The first atomic bomb was dropped on Japan Sunday, but the Vineyard knew nothing of It until yesterday, and then only through the radio announcements. In the night there was wind and rain, and this morning a heavy fog wrapped the Island, not as impenetrable, however, as that which still shrouds the scene of destruction in Japan.
The events have no association except in our own minds, but this is how Islanders will recall the time when the release of atomic energy was made known to the world.


Vineyarders who turned on their radios this morning heard that Warsaw had been bombed, and that the incredible war of destruction seemed to have begun in Europe. On the Vineyard the northeast storm of the past few days was clearing, the sun coming through the morning clouds, and the air reviving with all the clarity and sweetness of early fall. Since Sept. 1, 1939, will be remembered long by all mankind, it is better for Vineyarders to be able to remember how the day dawned on the Island.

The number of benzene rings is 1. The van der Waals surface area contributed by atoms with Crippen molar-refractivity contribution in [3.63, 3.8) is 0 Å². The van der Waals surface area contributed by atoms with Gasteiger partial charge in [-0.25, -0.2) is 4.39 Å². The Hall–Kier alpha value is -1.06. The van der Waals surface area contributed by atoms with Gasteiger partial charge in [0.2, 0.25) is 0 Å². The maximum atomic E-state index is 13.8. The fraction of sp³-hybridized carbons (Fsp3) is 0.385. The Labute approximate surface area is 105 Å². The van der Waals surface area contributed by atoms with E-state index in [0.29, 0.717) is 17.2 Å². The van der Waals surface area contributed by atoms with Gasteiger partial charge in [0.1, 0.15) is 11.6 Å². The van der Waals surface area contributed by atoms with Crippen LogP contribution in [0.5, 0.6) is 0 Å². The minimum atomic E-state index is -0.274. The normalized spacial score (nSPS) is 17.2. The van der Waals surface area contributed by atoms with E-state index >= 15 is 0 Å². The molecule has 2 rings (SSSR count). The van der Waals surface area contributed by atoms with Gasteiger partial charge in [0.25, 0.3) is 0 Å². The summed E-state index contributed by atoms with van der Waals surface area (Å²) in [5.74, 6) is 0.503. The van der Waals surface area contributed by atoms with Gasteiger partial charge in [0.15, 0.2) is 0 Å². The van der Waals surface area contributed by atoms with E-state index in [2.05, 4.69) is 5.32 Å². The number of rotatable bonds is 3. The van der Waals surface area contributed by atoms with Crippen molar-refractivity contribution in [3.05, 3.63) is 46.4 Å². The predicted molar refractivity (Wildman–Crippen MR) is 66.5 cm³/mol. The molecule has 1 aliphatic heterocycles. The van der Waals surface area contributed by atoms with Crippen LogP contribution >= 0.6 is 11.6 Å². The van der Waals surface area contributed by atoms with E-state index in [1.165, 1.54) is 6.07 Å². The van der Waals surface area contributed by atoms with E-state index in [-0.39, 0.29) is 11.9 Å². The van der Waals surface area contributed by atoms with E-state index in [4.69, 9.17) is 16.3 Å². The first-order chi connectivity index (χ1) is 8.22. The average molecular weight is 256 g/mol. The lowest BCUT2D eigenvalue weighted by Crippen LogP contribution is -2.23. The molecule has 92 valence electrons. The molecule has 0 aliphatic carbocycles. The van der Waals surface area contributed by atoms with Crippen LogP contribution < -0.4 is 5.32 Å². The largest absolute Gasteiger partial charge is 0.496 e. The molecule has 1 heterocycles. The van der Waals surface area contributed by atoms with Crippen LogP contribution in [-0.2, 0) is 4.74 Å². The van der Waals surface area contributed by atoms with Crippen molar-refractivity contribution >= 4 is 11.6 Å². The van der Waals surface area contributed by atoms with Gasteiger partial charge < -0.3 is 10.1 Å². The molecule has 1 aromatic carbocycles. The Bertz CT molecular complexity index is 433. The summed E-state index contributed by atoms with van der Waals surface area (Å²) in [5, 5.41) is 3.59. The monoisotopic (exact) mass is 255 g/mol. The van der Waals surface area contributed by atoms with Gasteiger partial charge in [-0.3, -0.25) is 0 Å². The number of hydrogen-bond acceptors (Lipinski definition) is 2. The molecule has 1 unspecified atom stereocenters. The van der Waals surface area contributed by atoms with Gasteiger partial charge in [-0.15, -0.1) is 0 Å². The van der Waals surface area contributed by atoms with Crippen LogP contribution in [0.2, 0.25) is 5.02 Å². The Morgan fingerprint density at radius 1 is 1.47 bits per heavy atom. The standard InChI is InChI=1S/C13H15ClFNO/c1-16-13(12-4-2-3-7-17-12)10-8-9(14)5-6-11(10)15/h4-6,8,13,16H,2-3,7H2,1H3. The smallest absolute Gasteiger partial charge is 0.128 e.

The great war has come quite near to Edgartown people this week in the sinking on Saturday last, Aug. 10th, by a German Submarine, of the fine fishing schooner Progress of this port, Capt. Robert Jackson, one of the most dauntless and successful fishing masters sailing from this place.


On Wednesday, April 4th, the resolution declaring that a state of war exists with Germany was passed by the U.S. Senate, 82 to 6, after 12 hours of debate. On Friday morning, April 6th, at 3 o’clock, the House of Representatives by a vote of 373 to 50 adopted the resolution. President Wilson has since signed it. The military forces are fast being mobilized, and enlistments are being called for in all branches.


President Johnson recently remarks: - “Mercy has been slain. Let us now take care that Justice is not slain also.”
Another mercantile firm of New York, has added its proffer of $10,000 toward the half million fund proposed to be offered for the capture of Jeff Davis, which makes $30,000 already proffered.
It is proposed to raze Ford’s Theatre, and to raise on its site a monument to President Lincoln.
Gen, Halleck has taken command at Richmond.